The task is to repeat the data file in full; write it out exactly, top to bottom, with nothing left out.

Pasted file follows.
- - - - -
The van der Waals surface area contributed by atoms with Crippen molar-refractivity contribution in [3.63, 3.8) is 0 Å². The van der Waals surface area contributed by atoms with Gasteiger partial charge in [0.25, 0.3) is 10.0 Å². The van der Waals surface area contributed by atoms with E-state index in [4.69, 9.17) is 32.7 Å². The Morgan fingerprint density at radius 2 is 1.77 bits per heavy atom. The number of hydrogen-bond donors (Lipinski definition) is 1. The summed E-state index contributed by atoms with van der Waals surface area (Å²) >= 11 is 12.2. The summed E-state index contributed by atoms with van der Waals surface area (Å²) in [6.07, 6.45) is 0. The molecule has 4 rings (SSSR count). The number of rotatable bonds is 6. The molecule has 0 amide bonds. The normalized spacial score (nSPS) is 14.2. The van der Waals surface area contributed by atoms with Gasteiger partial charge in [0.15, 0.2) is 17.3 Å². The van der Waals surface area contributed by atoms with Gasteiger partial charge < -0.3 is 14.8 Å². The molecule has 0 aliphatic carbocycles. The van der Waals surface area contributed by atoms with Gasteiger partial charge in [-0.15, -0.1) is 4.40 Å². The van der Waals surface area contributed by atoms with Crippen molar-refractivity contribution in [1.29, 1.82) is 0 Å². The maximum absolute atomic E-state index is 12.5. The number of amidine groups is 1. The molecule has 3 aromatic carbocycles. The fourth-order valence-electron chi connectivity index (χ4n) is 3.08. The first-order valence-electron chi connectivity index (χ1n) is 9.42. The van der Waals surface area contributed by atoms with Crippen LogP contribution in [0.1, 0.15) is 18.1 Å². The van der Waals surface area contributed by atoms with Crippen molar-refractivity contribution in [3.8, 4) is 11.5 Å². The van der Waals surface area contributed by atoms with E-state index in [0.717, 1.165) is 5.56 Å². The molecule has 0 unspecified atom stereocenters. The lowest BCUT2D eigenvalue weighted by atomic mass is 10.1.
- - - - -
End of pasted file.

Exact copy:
The van der Waals surface area contributed by atoms with Crippen molar-refractivity contribution in [3.63, 3.8) is 0 Å². The van der Waals surface area contributed by atoms with Gasteiger partial charge in [0.25, 0.3) is 10.0 Å². The van der Waals surface area contributed by atoms with E-state index in [4.69, 9.17) is 32.7 Å². The Morgan fingerprint density at radius 2 is 1.77 bits per heavy atom. The number of hydrogen-bond donors (Lipinski definition) is 1. The summed E-state index contributed by atoms with van der Waals surface area (Å²) >= 11 is 12.2. The summed E-state index contributed by atoms with van der Waals surface area (Å²) in [6.07, 6.45) is 0. The molecule has 4 rings (SSSR count). The number of rotatable bonds is 6. The molecule has 0 amide bonds. The normalized spacial score (nSPS) is 14.2. The van der Waals surface area contributed by atoms with Gasteiger partial charge in [0.15, 0.2) is 17.3 Å². The van der Waals surface area contributed by atoms with Gasteiger partial charge < -0.3 is 14.8 Å². The molecule has 0 aliphatic carbocycles. The van der Waals surface area contributed by atoms with Gasteiger partial charge in [-0.15, -0.1) is 4.40 Å². The van der Waals surface area contributed by atoms with Crippen molar-refractivity contribution in [1.29, 1.82) is 0 Å². The maximum absolute atomic E-state index is 12.5. The number of amidine groups is 1. The molecule has 3 aromatic carbocycles. The fourth-order valence-electron chi connectivity index (χ4n) is 3.08. The first-order valence-electron chi connectivity index (χ1n) is 9.42. The van der Waals surface area contributed by atoms with Crippen LogP contribution in [0.1, 0.15) is 18.1 Å². The van der Waals surface area contributed by atoms with Crippen molar-refractivity contribution in [3.8, 4) is 11.5 Å². The van der Waals surface area contributed by atoms with E-state index in [0.717, 1.165) is 5.56 Å². The molecule has 0 unspecified atom stereocenters. The lowest BCUT2D eigenvalue weighted by atomic mass is 10.1.